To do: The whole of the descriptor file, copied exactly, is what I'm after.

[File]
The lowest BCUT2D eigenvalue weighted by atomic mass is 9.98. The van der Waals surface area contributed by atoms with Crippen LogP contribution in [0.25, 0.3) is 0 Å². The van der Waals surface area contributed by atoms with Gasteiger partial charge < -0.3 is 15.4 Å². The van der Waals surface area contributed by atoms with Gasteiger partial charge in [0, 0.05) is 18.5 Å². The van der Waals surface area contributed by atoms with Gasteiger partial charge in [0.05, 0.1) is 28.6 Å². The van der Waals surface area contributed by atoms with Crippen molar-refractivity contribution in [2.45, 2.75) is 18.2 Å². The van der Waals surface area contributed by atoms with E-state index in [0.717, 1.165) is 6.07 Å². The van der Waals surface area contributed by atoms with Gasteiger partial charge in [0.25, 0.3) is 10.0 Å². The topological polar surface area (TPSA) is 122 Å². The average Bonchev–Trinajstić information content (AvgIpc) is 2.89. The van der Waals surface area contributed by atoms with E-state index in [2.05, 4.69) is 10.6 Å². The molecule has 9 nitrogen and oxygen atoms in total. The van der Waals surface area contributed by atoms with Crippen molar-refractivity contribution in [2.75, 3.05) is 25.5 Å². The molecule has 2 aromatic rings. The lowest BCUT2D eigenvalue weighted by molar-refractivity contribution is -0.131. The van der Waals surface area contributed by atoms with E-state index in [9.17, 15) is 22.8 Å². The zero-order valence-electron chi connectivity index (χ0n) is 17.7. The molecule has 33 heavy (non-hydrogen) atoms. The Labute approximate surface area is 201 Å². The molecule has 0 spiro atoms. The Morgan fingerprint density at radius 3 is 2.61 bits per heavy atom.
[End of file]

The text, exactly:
The lowest BCUT2D eigenvalue weighted by atomic mass is 9.98. The van der Waals surface area contributed by atoms with Crippen LogP contribution in [0.25, 0.3) is 0 Å². The van der Waals surface area contributed by atoms with Gasteiger partial charge < -0.3 is 15.4 Å². The van der Waals surface area contributed by atoms with Gasteiger partial charge in [0, 0.05) is 18.5 Å². The van der Waals surface area contributed by atoms with Gasteiger partial charge in [0.05, 0.1) is 28.6 Å². The van der Waals surface area contributed by atoms with Crippen molar-refractivity contribution in [2.45, 2.75) is 18.2 Å². The van der Waals surface area contributed by atoms with E-state index in [0.717, 1.165) is 6.07 Å². The van der Waals surface area contributed by atoms with Gasteiger partial charge in [0.25, 0.3) is 10.0 Å². The topological polar surface area (TPSA) is 122 Å². The average Bonchev–Trinajstić information content (AvgIpc) is 2.89. The van der Waals surface area contributed by atoms with E-state index in [2.05, 4.69) is 10.6 Å². The molecule has 9 nitrogen and oxygen atoms in total. The van der Waals surface area contributed by atoms with Crippen molar-refractivity contribution in [2.75, 3.05) is 25.5 Å². The molecule has 2 aromatic rings. The lowest BCUT2D eigenvalue weighted by molar-refractivity contribution is -0.131. The van der Waals surface area contributed by atoms with E-state index in [9.17, 15) is 22.8 Å². The zero-order valence-electron chi connectivity index (χ0n) is 17.7. The molecule has 33 heavy (non-hydrogen) atoms. The Labute approximate surface area is 201 Å². The molecule has 0 spiro atoms. The Morgan fingerprint density at radius 3 is 2.61 bits per heavy atom.